Spend Matters Friday Latte

Panasonic takes it out of Japan.
Panasonic to Buy More Parts Abroad in $6.5 Billion Cost Cut -- Panasonic Corp. (6752), the world's largest maker of rechargeable batteries, will increase the portion of parts it buys outside Japan this fiscal year to help cut procurement costs 500 billion yen ($6.5 billion). The company will acquire about 57 percent of its parts and materials abroad in the year to March, up from 43 percent two years ago, Masaaki Fujita, who oversees the company's procurement and distribution operations, said in Osaka today. The overseas ratio will probably continue increasing as the company intends to expand purchases in Asia, he told reporters.

Faster faster faster faster faster!!
Delivery Drivers to Pick Up Pace by Surrendering Keys -- United Parcel Service Inc., already designs its delivery routes to avoid left turns, so as not to waste time waiting for a break in oncoming traffic. And the company requires drivers to walk at a "brisk pace," which it defines as 2.5 paces a second, to keep things moving fast. But at an investor conference here, executives said they had hit upon another cost-saving strategy: take away the drivers' keys. They said the company will save $70 million a year by going to a "keyless" system in which drivers will start their vehicle with a fob hooked to their belt.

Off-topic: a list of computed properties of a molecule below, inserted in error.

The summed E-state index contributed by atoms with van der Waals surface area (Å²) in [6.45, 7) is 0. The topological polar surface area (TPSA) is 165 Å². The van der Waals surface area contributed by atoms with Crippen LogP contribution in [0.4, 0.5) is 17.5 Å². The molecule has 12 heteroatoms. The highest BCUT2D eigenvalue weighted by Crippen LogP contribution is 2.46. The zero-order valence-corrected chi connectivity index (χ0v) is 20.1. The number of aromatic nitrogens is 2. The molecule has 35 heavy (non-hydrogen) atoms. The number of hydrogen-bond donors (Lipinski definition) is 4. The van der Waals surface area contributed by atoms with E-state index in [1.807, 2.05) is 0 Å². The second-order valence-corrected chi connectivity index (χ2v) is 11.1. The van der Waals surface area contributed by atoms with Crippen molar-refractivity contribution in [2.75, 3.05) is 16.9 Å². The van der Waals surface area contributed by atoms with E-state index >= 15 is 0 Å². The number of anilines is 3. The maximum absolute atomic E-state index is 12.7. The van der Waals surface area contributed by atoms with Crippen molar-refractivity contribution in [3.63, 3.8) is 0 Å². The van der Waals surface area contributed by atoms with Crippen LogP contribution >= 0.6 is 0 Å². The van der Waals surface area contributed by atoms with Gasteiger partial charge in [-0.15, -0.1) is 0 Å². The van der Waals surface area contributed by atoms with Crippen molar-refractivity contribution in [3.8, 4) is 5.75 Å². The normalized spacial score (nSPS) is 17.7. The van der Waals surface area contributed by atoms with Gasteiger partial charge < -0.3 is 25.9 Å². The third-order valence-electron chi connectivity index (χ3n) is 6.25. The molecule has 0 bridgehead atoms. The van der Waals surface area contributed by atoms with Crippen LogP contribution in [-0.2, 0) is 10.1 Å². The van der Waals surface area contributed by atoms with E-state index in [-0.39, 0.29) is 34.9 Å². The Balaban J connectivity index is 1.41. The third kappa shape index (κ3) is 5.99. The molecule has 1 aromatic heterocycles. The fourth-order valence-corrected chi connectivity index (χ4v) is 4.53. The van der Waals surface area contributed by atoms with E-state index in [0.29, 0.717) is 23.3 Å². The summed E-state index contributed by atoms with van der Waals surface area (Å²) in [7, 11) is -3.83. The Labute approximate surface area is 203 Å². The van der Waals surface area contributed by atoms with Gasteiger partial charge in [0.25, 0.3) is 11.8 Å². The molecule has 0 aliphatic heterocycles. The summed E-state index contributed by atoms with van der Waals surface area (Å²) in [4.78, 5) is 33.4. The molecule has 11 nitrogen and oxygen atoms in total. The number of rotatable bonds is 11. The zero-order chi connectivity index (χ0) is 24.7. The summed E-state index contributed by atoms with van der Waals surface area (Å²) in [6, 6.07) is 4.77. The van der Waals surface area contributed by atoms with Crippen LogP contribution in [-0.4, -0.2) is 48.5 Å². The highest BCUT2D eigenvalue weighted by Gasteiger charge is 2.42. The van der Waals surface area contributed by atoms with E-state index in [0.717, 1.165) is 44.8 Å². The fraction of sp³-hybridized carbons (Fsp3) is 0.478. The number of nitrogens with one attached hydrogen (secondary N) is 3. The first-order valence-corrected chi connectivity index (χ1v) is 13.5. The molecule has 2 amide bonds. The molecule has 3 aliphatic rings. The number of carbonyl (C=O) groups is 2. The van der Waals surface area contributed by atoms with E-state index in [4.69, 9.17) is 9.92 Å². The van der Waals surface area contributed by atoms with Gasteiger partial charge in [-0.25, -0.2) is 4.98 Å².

Deterring tax evasion.
Amnesty Program Yields Millions More in Back Taxes -- More than 12,000 American taxpayers have voluntarily revealed their secret offshore bank accounts to the Internal Revenue Service as part of the government's latest tax amnesty program, agency officials said on Thursday. The move will allow the United States Treasury to collect at least half a billion dollars in unpaid taxes.

Ugh. Seriously?
China Next To Get Gold Dispensing ATM Machines -- The China machines, made by German firm TG Gold Super Market, is the first of its kind there, but are already up and running in Las Vegas and Boca Rotan in the U.S., as well as Abu Dhabi, Germany, Spain and Italy. The ATMs dispense gold bars weighing up to 2.5 kilograms and work just like the normal ATMs. The machines can accept both cash and credit cards. The cash-for-gold machines will be on trial at Beijing's upscale night clubs and private banks during the initial period for security reasons.

Sheena Moore

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